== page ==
Judges allow same-sex marriage in five US states

Gays and lesbians in Virginia, Oklahoma, Utah, Wisconsin and Indiana can now legally marry, with North Carolina, West Virginia, South Carolina, Wyoming, Kansas and Colorado also likely to follow suit

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The Independent US

The already headlong leap in the United States towards legalised gay marriage received another giant boost on Monday when the Supreme Court decided not to consider a series of appeals arising from lower-court rulings that had sought to overturn same-sex marriage bans in five states.

The decision by the court not to take up the issue of state-level bans on same-sex marriage ensured that gays and lesbians in those states – Virginia, Oklahoma, Utah, Wisconsin and Indiana – could commence tying the knot almost without delay.

The impact may be wider because several other states currently with bans fall under the jurisdiction of the same appeals courts that supported striking down those bans. Thus gay marriage might shortly become legal in North Carolina, West Virginia, South Carolina, Wyoming, Kansas and Colorado.

By effectively deciding to do nothing for the time being, the Supreme Court has ensured the number of states allowing gay marriage will jump from 19 to 30 – well over more than half the states in the land.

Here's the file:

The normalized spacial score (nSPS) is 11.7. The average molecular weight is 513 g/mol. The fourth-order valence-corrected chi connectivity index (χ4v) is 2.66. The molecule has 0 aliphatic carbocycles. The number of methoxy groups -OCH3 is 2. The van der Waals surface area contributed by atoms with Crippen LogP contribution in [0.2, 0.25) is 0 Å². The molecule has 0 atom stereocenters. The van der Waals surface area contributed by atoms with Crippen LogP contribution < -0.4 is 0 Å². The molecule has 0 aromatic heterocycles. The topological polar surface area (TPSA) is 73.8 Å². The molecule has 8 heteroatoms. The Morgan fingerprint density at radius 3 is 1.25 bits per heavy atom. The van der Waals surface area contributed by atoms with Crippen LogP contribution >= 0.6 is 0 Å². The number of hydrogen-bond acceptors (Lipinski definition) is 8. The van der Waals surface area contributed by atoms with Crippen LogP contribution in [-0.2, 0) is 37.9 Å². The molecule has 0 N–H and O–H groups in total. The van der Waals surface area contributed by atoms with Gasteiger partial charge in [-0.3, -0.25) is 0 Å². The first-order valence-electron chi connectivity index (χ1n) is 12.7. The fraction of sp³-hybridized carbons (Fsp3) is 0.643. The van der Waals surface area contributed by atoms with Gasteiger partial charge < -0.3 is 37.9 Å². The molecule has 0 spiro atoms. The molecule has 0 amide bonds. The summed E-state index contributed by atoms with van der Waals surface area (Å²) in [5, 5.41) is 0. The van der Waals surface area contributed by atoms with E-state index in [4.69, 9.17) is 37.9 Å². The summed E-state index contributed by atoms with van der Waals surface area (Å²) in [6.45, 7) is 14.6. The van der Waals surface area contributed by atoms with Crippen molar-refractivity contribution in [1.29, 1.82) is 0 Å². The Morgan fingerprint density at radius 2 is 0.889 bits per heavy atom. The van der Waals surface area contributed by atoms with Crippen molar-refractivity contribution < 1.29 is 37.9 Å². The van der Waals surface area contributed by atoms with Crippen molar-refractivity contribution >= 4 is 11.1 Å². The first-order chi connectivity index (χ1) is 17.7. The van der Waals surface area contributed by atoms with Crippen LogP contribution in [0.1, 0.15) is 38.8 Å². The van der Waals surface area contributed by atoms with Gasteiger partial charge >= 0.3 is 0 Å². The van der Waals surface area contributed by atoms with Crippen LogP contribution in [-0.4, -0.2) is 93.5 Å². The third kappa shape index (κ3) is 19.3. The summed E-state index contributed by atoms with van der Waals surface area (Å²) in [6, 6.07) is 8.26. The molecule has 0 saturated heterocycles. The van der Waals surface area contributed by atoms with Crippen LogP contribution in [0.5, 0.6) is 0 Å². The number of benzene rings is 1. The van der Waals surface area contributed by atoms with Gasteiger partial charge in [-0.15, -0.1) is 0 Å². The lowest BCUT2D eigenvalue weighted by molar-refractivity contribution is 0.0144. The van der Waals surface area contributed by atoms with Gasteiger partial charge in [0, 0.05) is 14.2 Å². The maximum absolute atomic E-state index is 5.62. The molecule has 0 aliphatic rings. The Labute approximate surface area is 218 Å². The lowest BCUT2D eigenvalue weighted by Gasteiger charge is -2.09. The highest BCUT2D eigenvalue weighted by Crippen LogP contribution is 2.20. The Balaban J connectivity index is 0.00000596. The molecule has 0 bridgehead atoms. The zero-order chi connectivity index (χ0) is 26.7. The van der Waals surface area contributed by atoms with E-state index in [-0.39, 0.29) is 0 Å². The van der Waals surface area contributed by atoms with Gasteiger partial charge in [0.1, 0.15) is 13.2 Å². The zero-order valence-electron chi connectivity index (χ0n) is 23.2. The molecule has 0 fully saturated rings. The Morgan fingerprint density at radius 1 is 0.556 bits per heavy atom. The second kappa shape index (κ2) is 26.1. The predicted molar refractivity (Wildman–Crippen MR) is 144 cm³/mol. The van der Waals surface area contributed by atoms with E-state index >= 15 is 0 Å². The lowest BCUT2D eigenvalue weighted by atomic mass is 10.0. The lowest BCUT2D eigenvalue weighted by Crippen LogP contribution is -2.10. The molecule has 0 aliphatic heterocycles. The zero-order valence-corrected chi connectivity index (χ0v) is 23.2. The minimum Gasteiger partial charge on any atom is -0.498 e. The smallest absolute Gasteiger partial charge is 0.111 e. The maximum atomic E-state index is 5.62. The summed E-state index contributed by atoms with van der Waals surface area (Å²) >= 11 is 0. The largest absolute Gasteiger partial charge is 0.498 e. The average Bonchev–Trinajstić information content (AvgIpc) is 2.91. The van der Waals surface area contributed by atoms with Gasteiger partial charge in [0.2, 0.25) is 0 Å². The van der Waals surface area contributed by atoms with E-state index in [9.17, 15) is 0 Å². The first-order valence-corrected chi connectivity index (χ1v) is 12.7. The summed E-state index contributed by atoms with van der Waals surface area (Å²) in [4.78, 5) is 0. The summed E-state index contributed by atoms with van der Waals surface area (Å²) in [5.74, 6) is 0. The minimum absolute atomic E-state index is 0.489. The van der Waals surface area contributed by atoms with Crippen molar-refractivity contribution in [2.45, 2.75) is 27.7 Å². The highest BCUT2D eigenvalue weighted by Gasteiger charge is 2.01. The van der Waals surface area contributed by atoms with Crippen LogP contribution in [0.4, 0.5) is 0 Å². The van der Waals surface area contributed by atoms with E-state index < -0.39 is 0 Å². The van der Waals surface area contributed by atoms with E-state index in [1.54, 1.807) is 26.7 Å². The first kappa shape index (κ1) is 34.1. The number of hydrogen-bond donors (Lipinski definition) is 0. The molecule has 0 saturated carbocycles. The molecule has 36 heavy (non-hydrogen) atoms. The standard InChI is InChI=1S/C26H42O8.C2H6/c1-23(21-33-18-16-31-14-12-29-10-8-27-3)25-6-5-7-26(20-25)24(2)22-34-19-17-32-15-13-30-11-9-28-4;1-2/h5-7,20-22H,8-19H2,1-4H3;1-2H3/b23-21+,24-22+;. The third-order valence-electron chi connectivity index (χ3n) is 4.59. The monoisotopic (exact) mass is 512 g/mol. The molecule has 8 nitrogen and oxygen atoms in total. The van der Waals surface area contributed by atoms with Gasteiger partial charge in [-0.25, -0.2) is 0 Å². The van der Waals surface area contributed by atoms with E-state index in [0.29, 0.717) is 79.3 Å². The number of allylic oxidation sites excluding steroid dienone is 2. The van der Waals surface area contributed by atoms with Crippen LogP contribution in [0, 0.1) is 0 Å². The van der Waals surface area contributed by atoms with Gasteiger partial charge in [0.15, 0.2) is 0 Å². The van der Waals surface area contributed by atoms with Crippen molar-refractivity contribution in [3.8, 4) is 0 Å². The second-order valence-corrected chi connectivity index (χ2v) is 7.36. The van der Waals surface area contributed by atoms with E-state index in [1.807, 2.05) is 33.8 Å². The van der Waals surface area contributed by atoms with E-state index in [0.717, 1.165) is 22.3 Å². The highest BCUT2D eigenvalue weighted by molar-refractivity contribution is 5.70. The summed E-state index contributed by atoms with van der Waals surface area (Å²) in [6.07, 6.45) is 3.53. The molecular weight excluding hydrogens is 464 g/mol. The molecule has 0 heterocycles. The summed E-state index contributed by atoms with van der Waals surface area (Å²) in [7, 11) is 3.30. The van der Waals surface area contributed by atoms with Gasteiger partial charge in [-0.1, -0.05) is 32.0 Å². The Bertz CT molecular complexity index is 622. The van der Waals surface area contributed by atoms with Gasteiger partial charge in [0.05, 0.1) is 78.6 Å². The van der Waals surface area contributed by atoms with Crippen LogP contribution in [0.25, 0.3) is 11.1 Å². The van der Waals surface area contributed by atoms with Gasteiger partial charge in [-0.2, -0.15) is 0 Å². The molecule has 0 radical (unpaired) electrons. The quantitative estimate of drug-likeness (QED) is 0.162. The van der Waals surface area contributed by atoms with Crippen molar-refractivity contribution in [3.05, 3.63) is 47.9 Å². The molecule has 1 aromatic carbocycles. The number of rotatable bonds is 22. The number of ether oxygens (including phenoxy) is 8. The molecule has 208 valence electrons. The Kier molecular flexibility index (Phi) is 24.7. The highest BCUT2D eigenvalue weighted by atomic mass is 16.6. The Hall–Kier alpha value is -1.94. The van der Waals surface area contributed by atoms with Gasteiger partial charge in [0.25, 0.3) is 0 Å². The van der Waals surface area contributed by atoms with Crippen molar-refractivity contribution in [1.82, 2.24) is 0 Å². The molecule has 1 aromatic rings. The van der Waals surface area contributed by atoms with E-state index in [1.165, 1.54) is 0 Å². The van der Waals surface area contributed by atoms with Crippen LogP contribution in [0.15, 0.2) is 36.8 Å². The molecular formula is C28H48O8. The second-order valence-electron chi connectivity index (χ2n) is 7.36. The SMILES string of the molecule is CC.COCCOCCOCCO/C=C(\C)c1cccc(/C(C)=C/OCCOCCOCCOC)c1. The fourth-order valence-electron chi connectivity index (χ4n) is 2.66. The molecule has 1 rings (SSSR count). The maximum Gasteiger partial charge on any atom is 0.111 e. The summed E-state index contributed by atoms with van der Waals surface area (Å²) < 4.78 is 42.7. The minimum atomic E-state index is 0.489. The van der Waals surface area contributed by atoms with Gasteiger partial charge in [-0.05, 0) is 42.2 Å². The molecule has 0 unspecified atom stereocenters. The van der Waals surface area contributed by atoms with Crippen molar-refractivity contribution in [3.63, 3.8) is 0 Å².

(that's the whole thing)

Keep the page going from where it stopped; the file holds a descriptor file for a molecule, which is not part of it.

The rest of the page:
“Any time same-sex couples are extended marriage equality is something to celebrate. Today is a joyous day for thousands of couples across America,” Chad Griffin, president of gay rights group Human Rights Campaign, noted.

It has only been 10 years since Massachusetts became the first and only state in the US to allow gay marriage, a move that prompted many states, especially those with Republican majorities, to seek explicitly to ban them. In the biggest victory for gay rights activists, the US Supreme Court last year struck down a federal law, the Defence of Marriage Act, which defined marriage as between a man and a woman.

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As polls have seen a dramatic shift in public opinion in the US towards same-sex unions, the courts have increasingly shown a willingness to reject state-level bans.

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